William Tobe Hooper, legendary director, writer, and producer, passed away of natural causes 26 August, 2017. He was 74 years old. Hooper was directly involved in eighteen films and several television shows, but will always be remembered for his 1974 film, The Texas Chain Saw Massacre. Considered one of the most influential horror films of all time, the movie has spawned numerous sequels, prequels, remakes, and copy-cats since its release, firmly cementing Hooper’s crazy family of cannibals as cultural icons.
Born in Austin, Texas, Hooper began his career as a documentary cameraman. Legend has it that while Hooper was in a busy store waiting in line, he saw the chainsaws for sale on the wall and imagined using one to cut through the crowd. He had been working on a story about isolation in the woods, and combined with the details of a particularly nasty murder case in Houston, and his knowledge of serial killer Ed Gein, Hooper wrote the script with his writing partner Kim Henkel. Using a cast of relatively unknown actors in Texas, and with an extremely small budget, Hooper began shooting his little film, unaware of how it would go on to scare generations of people the world over.
Twelve years later, Hooper would revisit his crazy family of cannibals with The Texas Chainsaw Massacre 2. Loaded with even more gore than the original film, Hooper switched gears and played the film for laughs, with surprising results. Between the original film and its sequel, Hooper went on to direct The Funhouse (1981), Lifeforce (1985), and Invaders from Mars (1986). Though listed as director in the credits of Poltergeist (1982), there is some debate whether he or Steven Spielberg directed the film, with most declaring Hooper was assisting Spielberg at best.
Hooper also brought the adaptation of Stephen King’s Salem’s Lot (1979) to the small screen as a two-part mini-series. During 1987 through 2006, Hooper directed many television episodes of various series, such as Freddy’s Nightmares, Tales from the Crypt, Night Visions, and Masters of Horror. In 1993, Hooper joined horror legend John Carpenter for the anthology film Body Bags, starring Robert Caradine, Stacy Keach, and Mark Hamill, with cameos by Wes Craven, Sam Raimi, David Naughton, Twiggy, and Deborah Harry, as well as Carpenter, Hooper and Tom Arnold starring as morgue attendants. Hooper also had a rather famous cameo with Stephen King and Clive Barker in the Mick Garris directed Sleepwalkers. In 2011, Hooper released his only novel, Midnight Movie, about his own fictional experience with a screening of Destiny Express, a film he wrote and directed as a teenager. The documentary style story is pure Hooper, though the book received somewhat mixed reviews.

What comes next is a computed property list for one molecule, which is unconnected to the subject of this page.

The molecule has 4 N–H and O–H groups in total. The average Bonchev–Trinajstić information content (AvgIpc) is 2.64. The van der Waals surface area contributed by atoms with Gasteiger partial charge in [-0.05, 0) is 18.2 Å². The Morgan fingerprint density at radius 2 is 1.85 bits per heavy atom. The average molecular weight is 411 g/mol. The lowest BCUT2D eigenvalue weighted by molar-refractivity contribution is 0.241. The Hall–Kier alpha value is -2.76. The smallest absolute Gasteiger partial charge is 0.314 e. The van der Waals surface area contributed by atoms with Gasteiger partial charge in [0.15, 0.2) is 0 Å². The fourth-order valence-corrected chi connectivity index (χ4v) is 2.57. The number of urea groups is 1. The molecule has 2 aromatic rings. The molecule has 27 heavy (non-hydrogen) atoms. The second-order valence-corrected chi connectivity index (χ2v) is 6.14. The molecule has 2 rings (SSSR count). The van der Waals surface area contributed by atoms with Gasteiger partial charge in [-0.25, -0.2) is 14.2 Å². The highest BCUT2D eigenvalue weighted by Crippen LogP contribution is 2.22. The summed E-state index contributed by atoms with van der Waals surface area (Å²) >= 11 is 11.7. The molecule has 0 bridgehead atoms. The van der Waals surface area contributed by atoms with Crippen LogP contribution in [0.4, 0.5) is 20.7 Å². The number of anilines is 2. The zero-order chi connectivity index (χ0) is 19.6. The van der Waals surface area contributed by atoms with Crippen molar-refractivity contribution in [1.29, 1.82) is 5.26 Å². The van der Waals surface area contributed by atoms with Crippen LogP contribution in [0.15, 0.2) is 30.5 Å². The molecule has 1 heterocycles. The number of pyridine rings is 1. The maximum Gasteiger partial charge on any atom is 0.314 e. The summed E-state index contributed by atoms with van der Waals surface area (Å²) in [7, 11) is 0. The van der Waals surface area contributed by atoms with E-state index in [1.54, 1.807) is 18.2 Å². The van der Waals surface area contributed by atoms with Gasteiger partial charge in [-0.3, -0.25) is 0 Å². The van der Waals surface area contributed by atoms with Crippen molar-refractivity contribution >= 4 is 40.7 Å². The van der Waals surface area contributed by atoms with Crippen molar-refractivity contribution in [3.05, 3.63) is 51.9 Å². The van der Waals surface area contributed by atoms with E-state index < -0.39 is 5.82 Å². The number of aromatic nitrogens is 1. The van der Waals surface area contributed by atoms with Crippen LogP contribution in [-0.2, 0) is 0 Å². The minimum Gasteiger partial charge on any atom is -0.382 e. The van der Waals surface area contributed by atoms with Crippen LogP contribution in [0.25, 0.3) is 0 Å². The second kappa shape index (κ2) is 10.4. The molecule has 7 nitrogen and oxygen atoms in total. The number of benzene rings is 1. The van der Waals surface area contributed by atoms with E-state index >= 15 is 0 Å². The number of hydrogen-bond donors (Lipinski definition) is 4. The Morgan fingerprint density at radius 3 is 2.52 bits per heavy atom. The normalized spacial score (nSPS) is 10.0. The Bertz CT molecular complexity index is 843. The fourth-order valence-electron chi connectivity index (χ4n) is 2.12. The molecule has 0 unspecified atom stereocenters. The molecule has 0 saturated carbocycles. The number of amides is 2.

While his later films didn’t have the impact of The Texas Chain Saw Massacre, nonetheless his influence has endured through the years, lifting him up as one of the most influential directors of the horror genre. By portraying the film as a ‘true story’, Hooper’s stark and realistic vision of pure terror struck a chord with audiences, and has remained essential viewing for any fan of horror movies. Using a shoe-string budget and little known actors, Hooper created a film that certainly should have never made it to such acclaim, proving that you don’t need massive budgets and expensive actors and special effects to have a lasting effect. Hooper was living in Sherman Oaks, California at the time of his death, and is survived by his two sons. We here at This Is Horror are deeply saddened by this loss. May Tobe Hooper’s legacy live on forever.
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